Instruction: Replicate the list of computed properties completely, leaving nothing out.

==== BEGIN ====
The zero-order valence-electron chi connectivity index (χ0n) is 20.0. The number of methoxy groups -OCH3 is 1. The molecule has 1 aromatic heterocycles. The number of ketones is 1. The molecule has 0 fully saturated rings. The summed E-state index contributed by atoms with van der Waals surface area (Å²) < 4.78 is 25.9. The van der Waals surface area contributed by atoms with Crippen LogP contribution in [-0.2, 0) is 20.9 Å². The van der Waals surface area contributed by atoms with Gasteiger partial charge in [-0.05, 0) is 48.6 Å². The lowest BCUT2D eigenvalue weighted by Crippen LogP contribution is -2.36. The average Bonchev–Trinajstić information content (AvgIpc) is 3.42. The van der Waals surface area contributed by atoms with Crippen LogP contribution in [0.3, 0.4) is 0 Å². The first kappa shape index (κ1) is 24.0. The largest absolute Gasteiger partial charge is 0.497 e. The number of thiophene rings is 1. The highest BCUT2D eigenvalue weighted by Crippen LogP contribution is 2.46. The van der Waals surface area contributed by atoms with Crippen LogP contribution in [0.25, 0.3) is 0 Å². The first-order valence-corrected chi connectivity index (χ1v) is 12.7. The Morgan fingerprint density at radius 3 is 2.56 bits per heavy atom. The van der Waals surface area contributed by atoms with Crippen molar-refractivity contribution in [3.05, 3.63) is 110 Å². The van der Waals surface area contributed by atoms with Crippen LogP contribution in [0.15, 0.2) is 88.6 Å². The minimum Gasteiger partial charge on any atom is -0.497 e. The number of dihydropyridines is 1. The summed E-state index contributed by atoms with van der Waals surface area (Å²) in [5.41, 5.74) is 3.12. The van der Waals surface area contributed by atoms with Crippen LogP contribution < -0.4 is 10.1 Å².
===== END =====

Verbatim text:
The zero-order valence-electron chi connectivity index (χ0n) is 20.0. The number of methoxy groups -OCH3 is 1. The molecule has 1 aromatic heterocycles. The number of ketones is 1. The molecule has 0 fully saturated rings. The summed E-state index contributed by atoms with van der Waals surface area (Å²) < 4.78 is 25.9. The van der Waals surface area contributed by atoms with Crippen LogP contribution in [-0.2, 0) is 20.9 Å². The van der Waals surface area contributed by atoms with Gasteiger partial charge in [-0.05, 0) is 48.6 Å². The lowest BCUT2D eigenvalue weighted by Crippen LogP contribution is -2.36. The average Bonchev–Trinajstić information content (AvgIpc) is 3.42. The van der Waals surface area contributed by atoms with Crippen LogP contribution in [0.3, 0.4) is 0 Å². The first kappa shape index (κ1) is 24.0. The largest absolute Gasteiger partial charge is 0.497 e. The number of thiophene rings is 1. The highest BCUT2D eigenvalue weighted by Crippen LogP contribution is 2.46. The van der Waals surface area contributed by atoms with Crippen LogP contribution in [0.25, 0.3) is 0 Å². The first-order valence-corrected chi connectivity index (χ1v) is 12.7. The Morgan fingerprint density at radius 3 is 2.56 bits per heavy atom. The van der Waals surface area contributed by atoms with Crippen molar-refractivity contribution in [3.05, 3.63) is 110 Å². The van der Waals surface area contributed by atoms with Crippen LogP contribution in [0.15, 0.2) is 88.6 Å². The minimum Gasteiger partial charge on any atom is -0.497 e. The number of dihydropyridines is 1. The summed E-state index contributed by atoms with van der Waals surface area (Å²) in [5.41, 5.74) is 3.12. The van der Waals surface area contributed by atoms with Crippen LogP contribution < -0.4 is 10.1 Å².